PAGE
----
Sunday, March 21, 2010

Why Do Women Have Affairs? Knowledge is Powerful Preventive Medicine In Protecting Your Relationship and Marriage

Why do women have affairs? For the same reason most men do: because there’s nothing exciting them at home. What excites them may be quite different from what excites us, but boredom is even harder for them to handle than for us, so don’t expect them to handle it – do something about it before it happens!

Before we get started, I want to remind all of you again about our new forum. With fewer than 100 members, there are already some great relationship discussions rolling along, a lot of fun stuff starting to hit the Hobbies forum, including some good info on coffee roasting and grilling, several women getting involved, a suprising percentage of singles (confirming my suspicion that singles are interested in a lot more than just bedding someone and are willing to prepare for a long-term relationship), and more. And I haven't even had time to load up the newsletter archive or anything yet; these members are just talking, learning, and enjoying each other's company and friendship.


Forums can take anywhere from a month to a year to take off, but they always seem to end up creating a community worth belonging to if you have anything in common with even a small percentage of its members, and even at this early stage, you may really be missing out on something special, so take a few minutes to check it out at http://forum.makingherhappy.com/. Let me know what you think. Really. If you see something you like, take a minute and tell me, and if you see something or see something missing that causes you to not be interested, I'd really appreciate hearing about that, too. I'm not fishing for compliments here. I want to hear the bad as well as the good. I've put more work into this forum than you can imagine just to get it to where it is, and I don't want it to go to waste due to lack of communication with the people who want and need to use it.

I had a wonderful phone call from an old friend (I’ll call her Dina), and I do mean OLD – we went to grade school together and have kept in touch ever since. We had a mutual “crush” in the third grade, became good friends, and eventually got to be so much like brother and sister that “hooking up” was never a thought, let alone an option, for either of us. She got married in the middle of college, had three kids, and the kids are grown now and she and her husband, Danny, also a long-time friend, are left with a great big empty nest and each other. They’d had a major problem develop a few months prior, and she called to give me the details of how things were back on track and better than they had ever been.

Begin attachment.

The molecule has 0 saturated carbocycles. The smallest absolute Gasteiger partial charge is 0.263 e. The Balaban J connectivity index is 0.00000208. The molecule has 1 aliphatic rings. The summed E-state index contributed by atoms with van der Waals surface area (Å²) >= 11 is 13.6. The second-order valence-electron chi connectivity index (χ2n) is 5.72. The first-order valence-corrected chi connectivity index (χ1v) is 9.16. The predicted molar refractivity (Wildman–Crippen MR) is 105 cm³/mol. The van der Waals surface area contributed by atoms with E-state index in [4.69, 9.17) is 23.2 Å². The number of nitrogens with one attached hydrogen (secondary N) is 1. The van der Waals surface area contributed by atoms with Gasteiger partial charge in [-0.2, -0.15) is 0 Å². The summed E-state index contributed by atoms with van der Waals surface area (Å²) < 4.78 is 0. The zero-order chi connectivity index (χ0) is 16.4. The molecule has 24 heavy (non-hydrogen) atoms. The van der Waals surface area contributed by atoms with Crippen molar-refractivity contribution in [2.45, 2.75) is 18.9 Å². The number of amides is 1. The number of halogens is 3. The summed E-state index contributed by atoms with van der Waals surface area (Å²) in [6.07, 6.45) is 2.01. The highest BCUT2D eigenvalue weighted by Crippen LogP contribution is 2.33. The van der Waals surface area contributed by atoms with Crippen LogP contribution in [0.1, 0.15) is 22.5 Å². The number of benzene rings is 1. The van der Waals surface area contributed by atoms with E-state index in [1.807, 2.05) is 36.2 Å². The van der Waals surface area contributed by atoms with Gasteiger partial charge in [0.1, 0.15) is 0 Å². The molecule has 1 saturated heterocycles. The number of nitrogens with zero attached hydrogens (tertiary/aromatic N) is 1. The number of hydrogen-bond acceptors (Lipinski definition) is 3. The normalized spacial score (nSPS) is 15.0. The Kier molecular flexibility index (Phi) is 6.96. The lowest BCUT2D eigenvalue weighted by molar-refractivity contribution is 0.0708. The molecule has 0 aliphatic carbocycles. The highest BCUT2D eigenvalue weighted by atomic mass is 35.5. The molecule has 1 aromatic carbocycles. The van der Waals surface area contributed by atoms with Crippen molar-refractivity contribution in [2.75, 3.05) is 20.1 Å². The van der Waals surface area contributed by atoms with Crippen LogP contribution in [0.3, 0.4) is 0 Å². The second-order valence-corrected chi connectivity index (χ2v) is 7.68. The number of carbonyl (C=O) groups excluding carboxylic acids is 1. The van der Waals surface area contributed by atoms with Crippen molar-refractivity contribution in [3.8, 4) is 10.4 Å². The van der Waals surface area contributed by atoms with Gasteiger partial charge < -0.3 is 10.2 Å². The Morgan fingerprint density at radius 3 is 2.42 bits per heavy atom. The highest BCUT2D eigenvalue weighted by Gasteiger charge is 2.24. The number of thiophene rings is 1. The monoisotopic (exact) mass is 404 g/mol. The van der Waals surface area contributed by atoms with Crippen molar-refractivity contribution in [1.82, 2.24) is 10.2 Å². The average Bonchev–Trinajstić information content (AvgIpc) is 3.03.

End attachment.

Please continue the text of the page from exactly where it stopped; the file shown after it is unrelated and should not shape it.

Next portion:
Like so many other couples, they had been so involved in their kids that they had grown apart and while they still love and respect each other, their life together was much more like that of casual roommates than a married couple. They didn’t have much to talk about, didn’t sleep together often – I’m really talking about sleeping here; he fell asleep on the couch most nights watching TV, and they had “intimate relations” a couple times a year. OUCH!

That’s a lot of problems for two people to deal with, especially when you bring the causes into the mix. Their intimacy was severely hampered by occasional prostate problems he suffered, lack of personal interaction, different interests and schedules, “empty nest” syndrome – the couple had defined a huge portion of who they were as “parents” so when the kids were gone they had overwhelming feelings of lack of purpose and loneliness from the hole that was left in their lives -- and it finally caught up with them.

Dina had been particularly taken with a new employee in her office, a manager, her new boss (yes, that’s about as cliché as it gets, but remember that things become cliché because they are so common), and was working late both for the extra money and something to do. She enjoyed working for him, because he was a strong leader, good motivator, was genuinely interested in his employees’ welfare, and had a great sense of humor. He was also married and quite bored, being in a similar situation to Dina.